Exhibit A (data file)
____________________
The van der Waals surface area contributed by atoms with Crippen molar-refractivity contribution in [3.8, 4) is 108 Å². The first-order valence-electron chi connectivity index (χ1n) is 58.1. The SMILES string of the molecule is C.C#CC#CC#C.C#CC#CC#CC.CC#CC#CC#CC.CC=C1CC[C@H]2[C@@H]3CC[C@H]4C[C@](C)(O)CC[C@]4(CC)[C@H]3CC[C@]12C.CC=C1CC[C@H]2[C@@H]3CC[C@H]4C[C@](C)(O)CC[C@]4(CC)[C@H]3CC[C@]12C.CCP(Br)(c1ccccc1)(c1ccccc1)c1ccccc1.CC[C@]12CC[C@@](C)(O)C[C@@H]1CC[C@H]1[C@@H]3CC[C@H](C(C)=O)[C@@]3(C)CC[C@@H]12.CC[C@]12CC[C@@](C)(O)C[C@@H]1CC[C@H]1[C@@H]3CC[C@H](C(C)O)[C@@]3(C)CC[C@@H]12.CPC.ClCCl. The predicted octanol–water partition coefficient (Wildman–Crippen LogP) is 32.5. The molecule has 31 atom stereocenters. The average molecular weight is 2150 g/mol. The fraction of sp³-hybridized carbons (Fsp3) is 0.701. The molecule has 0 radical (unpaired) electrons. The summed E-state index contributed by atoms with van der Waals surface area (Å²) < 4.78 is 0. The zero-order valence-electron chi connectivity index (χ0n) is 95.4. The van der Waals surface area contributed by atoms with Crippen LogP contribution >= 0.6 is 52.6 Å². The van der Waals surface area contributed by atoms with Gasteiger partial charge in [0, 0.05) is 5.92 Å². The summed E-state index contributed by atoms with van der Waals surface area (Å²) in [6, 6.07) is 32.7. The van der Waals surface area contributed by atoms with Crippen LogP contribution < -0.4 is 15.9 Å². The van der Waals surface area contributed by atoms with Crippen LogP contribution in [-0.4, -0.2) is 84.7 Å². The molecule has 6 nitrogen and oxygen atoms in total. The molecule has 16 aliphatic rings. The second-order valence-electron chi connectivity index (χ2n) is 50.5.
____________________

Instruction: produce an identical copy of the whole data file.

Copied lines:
The van der Waals surface area contributed by atoms with Crippen molar-refractivity contribution in [3.8, 4) is 108 Å². The first-order valence-electron chi connectivity index (χ1n) is 58.1. The SMILES string of the molecule is C.C#CC#CC#C.C#CC#CC#CC.CC#CC#CC#CC.CC=C1CC[C@H]2[C@@H]3CC[C@H]4C[C@](C)(O)CC[C@]4(CC)[C@H]3CC[C@]12C.CC=C1CC[C@H]2[C@@H]3CC[C@H]4C[C@](C)(O)CC[C@]4(CC)[C@H]3CC[C@]12C.CCP(Br)(c1ccccc1)(c1ccccc1)c1ccccc1.CC[C@]12CC[C@@](C)(O)C[C@@H]1CC[C@H]1[C@@H]3CC[C@H](C(C)=O)[C@@]3(C)CC[C@@H]12.CC[C@]12CC[C@@](C)(O)C[C@@H]1CC[C@H]1[C@@H]3CC[C@H](C(C)O)[C@@]3(C)CC[C@@H]12.CPC.ClCCl. The predicted octanol–water partition coefficient (Wildman–Crippen LogP) is 32.5. The molecule has 31 atom stereocenters. The average molecular weight is 2150 g/mol. The fraction of sp³-hybridized carbons (Fsp3) is 0.701. The molecule has 0 radical (unpaired) electrons. The summed E-state index contributed by atoms with van der Waals surface area (Å²) < 4.78 is 0. The zero-order valence-electron chi connectivity index (χ0n) is 95.4. The van der Waals surface area contributed by atoms with Crippen LogP contribution >= 0.6 is 52.6 Å². The van der Waals surface area contributed by atoms with Gasteiger partial charge in [0, 0.05) is 5.92 Å². The summed E-state index contributed by atoms with van der Waals surface area (Å²) in [6, 6.07) is 32.7. The van der Waals surface area contributed by atoms with Crippen LogP contribution < -0.4 is 15.9 Å². The van der Waals surface area contributed by atoms with Crippen LogP contribution in [-0.4, -0.2) is 84.7 Å². The molecule has 6 nitrogen and oxygen atoms in total. The molecule has 16 aliphatic rings. The second-order valence-electron chi connectivity index (χ2n) is 50.5.